Deep Learning

When I was a PhD student in Educational Research, one of the most important pedagogical concepts imprinted on us (for both theoretical and practical reasons) was the notion of "deep learning". This concept was developed by professors Marton and Säljö in the late 70-ies and I believe it's spread among at least Swedish teachers. They noticed two different approaches to learning among students: those who adopted a "deep" approach to learning and engaged in an active search for meaning, and those who choosed a "surface" approach focusing on memorizing the parts of the material they thought they might be questioned about later.

The Wikipedia entry for deep learning leads to the more recent concept of a certain part of a broader family of machine learning methods based on learning representations of data. The approach is founded on going through heaps of data, through using multiple levels of representations in order to find patterns. This is very far from the pedagogical concept, why it makes me a bit confused.

What the two uses have in common is the association with depth as a positive aspect when it comes to learning. To have a deep knowledge of something is often considered good, even if it sometimes can lead to you becoming a nerd. However, very few people I know would like to be considered as shallow.
From Berlin 2015
Some consider "deep learning" to be nothing more than a re-branding of neural networksWired stated that 2015 was the year when Artifical Intelligence finally entered the everyday world, pointing at examples such as Facebook’s face recognition, Microsoft’s Skype translation, Google’s Android voice recognition and improvement of it's search engine, and Twitter's pornography identification (to give the users a chance to block it).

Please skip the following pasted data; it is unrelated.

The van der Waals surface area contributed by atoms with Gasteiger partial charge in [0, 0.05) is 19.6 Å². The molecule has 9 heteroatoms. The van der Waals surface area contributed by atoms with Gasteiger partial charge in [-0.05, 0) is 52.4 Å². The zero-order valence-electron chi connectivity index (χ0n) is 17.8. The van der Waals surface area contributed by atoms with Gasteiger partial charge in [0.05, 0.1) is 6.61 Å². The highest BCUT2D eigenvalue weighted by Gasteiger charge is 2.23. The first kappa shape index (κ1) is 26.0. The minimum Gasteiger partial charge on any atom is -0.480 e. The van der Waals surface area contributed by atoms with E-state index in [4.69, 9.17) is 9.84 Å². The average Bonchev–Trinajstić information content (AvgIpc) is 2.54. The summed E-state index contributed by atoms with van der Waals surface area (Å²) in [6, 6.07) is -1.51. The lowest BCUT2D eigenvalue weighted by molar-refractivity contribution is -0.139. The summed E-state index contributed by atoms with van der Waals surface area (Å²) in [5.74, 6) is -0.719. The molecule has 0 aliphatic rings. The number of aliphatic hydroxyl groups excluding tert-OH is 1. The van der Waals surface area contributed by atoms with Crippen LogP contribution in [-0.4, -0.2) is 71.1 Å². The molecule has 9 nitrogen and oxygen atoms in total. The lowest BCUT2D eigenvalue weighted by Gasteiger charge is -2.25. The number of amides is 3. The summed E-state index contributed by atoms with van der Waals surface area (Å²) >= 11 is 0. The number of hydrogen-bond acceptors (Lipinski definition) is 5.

The hype was reinforced by Google going on a shopping spree buying the London-based DeepMind and the Oxford University spin-off companies Dark Blue Labs and Vision Factory in 2014. It's collection of many machine learning researchers made several people raise their eybrows, among them Antonio Regalado, senior editor for biomedicine for MIT Technology Review:

"Certainly, large companies wouldn’t be spending so heavily to monopolize talent in artificial intelligence unless they believed that these computer brains will give them a powerful edge. It may sound like a movie plot, but perhaps it’s even time to wonder what the first company in possession of a true AI would do with the power that it provided." 

At least one prominent researcher has kept a foot in academia: Yann LeCun. He is the head of the Artificial Intelligence Research Lab at Facebook and professor at New York University. He takes his role as “public intellectual” seriously and often speak about his work, as in this interview for the IEEE Spectrum journal. 

What might become a nice combination of the two uses of "deep learning" is the recent development when it comes to open source in this area. Google has provided access to the software engine that drives its deep learning services and Facebook has open sourced designs for the custom-built hardware server that drives its deep learning work. Elon Musk has launched the nonprofit initiative OpenAI.